Diary of a Sports Cord Cutter: Coming True

By Brad Hubbard | @bradhubbard | 8.7.2017

In a post back in May I pointed out how the little guys were primed for big things when it came to over-the-top (OTT) services. I thought this might be six months off but I was wrong. Two months later The Big Sky Conference signed a deal to have all of their football and basketball games shown on Pluto TV which can be found on just about every OTT device (Roku, Amazon Fire, etc). It’s a trend that will continue and the time for your own private sports channel is finally worth doing.

While the Big Sky Conference isn’t going to bring huge numbers to Pluto TV, it is a niche group. The alumni from Eastern Washington who now lives in Austin,Texas can see their Eagles square off against Portland State. The Montana State Bobcat alum who lives in Sacramento, doesn’t have to make the trek to Bozeman to see them take on Montana in November. It may not seem all that impressive but it’s giving consumers what they want which means they will probably stick around longer which means you can sell more ads and generate more revenue.

The National Lacrosse League (NLL) is showing how to make your own network by using the right combination of platforms to reach your audience. As a recent Bloomberg article pointed out that the NLL is able to charge customers a $35 subscription to watch the league’s OTT channel but it also gives fans a game a week live on Twitter for free.

People are starting to see not just the economic benefit that moving to a straight OTT platform can provide but also the indirect revenue that it can generate.

Mountain West Championship 2016

One of the major topics of discussion that this years Mountain West Conference media days was the possible move away from traditional broadcast partners and to their own OTT channel. Why? Well one of the biggest complaints coming out of the conference the last few years has been the kick off times. Boise State currently has five games scheduled for kick off 8pm or later and three games on week nights. When you get into October and November, it’s not exactly getting any warmer in the mountains when the sun goes down and fans are starting to stay home. That means less revenue from tickets, concessions, parking, etc. Fans have been complaining about this for a few years now and by the sound of it, Commissioner Craig Thompson is listening.

Each conference and league looks at cord cutting a different way but in the end it’s all about one thing, money. Whether it’s about holding on to revenue or if it’s about generating more, each league and conference needs to come up with their own acceptance criteria of what’s best for them. The good news is that there are plenty of platforms and plenty of combinations to try to find out which one is going to suit them the best.

BAM is for Billions

By Brad Hubbard | @bradhubbard


BAMIt wasn’t a secret that Disney was looking to take a stake in MLBAM (BAM) but the end number may surprise some folks. According to Bloomberg Disney is buying 33% of BAM for $3.5 billion with an option to buy more in a few years. That is a valuation of over $10 billion. Not bad for an entity that doesn’t even turn a profit yet.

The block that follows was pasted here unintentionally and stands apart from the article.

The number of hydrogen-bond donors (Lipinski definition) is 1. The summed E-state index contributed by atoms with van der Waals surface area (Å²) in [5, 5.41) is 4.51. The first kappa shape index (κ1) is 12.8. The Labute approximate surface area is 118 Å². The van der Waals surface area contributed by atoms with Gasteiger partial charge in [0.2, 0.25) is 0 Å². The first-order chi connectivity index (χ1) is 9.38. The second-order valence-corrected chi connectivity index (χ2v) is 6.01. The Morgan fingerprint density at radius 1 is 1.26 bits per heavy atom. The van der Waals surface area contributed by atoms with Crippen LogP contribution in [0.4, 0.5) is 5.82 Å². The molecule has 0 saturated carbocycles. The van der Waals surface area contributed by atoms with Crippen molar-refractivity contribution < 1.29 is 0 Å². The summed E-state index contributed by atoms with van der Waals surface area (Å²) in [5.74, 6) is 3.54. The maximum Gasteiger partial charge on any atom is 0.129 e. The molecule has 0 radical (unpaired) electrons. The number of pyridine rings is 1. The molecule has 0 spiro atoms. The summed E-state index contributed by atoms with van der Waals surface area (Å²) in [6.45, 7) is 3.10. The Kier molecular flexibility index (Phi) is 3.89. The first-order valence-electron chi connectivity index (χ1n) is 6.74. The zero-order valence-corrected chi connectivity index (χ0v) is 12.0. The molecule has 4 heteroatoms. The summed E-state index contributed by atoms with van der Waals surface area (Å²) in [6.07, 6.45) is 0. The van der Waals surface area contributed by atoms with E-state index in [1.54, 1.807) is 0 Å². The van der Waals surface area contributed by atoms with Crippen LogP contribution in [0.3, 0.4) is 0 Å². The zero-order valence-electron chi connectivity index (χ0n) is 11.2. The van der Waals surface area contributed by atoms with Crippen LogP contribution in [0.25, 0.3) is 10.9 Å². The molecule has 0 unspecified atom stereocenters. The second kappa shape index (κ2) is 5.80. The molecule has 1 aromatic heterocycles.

A few years ago Fast Company did a profile on BAM and within that article there was an estimated IPO price for BAM in 2005. That number was $2.5 billion so the company has essentially increased around $8 billion over the last 11 years. If you did some loose math based on that article you could see that BAM was more or less breaking even.

That’s not to say that MLBAM isn’t worth a $10 billion valuation. They are a white label solution as their CEO Bob Bowman would say. They are the streaming backend for MLB, WWE, NHL, Watch ESPN and have even done the Super Bowl. They made bets that paid off and with this purchase by Disney, it puts them in a position to stay in the lead when it comes to live video streaming.

Disney for it’s part made another shrewd investment. It’s no secret that their cash cow, ESPN, is having to adjust to the new realities of cord cutting. Enter an investment by it’s parent company and Disney has created an A to Z revenue stream when it comes to over the top video. It’s like selling the car and the gas that goes in it.

This is a very smart purchase by Disney. They have the cash to do it and it’s very well timed. It’s no wonder that the Disney board wants Bob Iger to stick around a bit longer. It will be interesting to see if BAM competitors like NeuLion look to cut deals or merge with CDN or network. In the meantime the only one doing better in this space is probably Amazon.com.

Bloomberg.com: The Digital Example for Sports

By Brad Hubbard | @bradhubbard

Bloomberg is a pretty big company. It’s founder, and current New York City Mayor, is Michael Bloomberg and the company itself has multiple units from Professional Services to News & Media.Those Media assets include Bloomberg TV and bloomberg.com. Telling the difference between the two is sometimes pretty difficult which is why sports leagues should take notice.